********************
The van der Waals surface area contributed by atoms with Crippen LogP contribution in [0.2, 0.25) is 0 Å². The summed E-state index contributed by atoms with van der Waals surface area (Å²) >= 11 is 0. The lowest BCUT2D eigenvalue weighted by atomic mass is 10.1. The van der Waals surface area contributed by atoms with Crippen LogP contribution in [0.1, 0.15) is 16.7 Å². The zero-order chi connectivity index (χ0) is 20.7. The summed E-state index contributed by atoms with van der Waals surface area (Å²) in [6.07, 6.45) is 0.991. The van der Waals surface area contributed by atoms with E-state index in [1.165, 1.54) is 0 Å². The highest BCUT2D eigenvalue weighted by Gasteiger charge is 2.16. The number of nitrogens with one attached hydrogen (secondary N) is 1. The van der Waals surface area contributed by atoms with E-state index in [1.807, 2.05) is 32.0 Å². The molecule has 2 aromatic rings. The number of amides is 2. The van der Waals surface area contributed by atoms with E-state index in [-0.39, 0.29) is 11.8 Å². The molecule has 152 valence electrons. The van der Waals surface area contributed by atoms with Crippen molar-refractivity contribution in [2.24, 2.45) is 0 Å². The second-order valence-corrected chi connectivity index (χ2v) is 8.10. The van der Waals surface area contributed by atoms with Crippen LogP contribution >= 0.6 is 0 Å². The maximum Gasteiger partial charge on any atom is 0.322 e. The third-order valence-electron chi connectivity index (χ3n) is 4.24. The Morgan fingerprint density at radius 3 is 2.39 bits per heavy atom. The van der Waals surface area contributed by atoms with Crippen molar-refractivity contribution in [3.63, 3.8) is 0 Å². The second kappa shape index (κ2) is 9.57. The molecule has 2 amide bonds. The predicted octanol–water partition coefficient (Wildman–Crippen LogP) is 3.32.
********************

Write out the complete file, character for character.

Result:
The van der Waals surface area contributed by atoms with Crippen LogP contribution in [0.2, 0.25) is 0 Å². The summed E-state index contributed by atoms with van der Waals surface area (Å²) >= 11 is 0. The lowest BCUT2D eigenvalue weighted by atomic mass is 10.1. The van der Waals surface area contributed by atoms with Crippen LogP contribution in [0.1, 0.15) is 16.7 Å². The zero-order chi connectivity index (χ0) is 20.7. The summed E-state index contributed by atoms with van der Waals surface area (Å²) in [6.07, 6.45) is 0.991. The van der Waals surface area contributed by atoms with E-state index in [1.165, 1.54) is 0 Å². The highest BCUT2D eigenvalue weighted by Gasteiger charge is 2.16. The number of nitrogens with one attached hydrogen (secondary N) is 1. The van der Waals surface area contributed by atoms with E-state index in [1.807, 2.05) is 32.0 Å². The molecule has 2 aromatic rings. The number of amides is 2. The van der Waals surface area contributed by atoms with E-state index in [-0.39, 0.29) is 11.8 Å². The molecule has 152 valence electrons. The van der Waals surface area contributed by atoms with Crippen molar-refractivity contribution in [2.24, 2.45) is 0 Å². The second-order valence-corrected chi connectivity index (χ2v) is 8.10. The van der Waals surface area contributed by atoms with Crippen LogP contribution >= 0.6 is 0 Å². The maximum Gasteiger partial charge on any atom is 0.322 e. The third-order valence-electron chi connectivity index (χ3n) is 4.24. The Morgan fingerprint density at radius 3 is 2.39 bits per heavy atom. The van der Waals surface area contributed by atoms with Crippen molar-refractivity contribution in [3.63, 3.8) is 0 Å². The second kappa shape index (κ2) is 9.57. The molecule has 2 amide bonds. The predicted octanol–water partition coefficient (Wildman–Crippen LogP) is 3.32.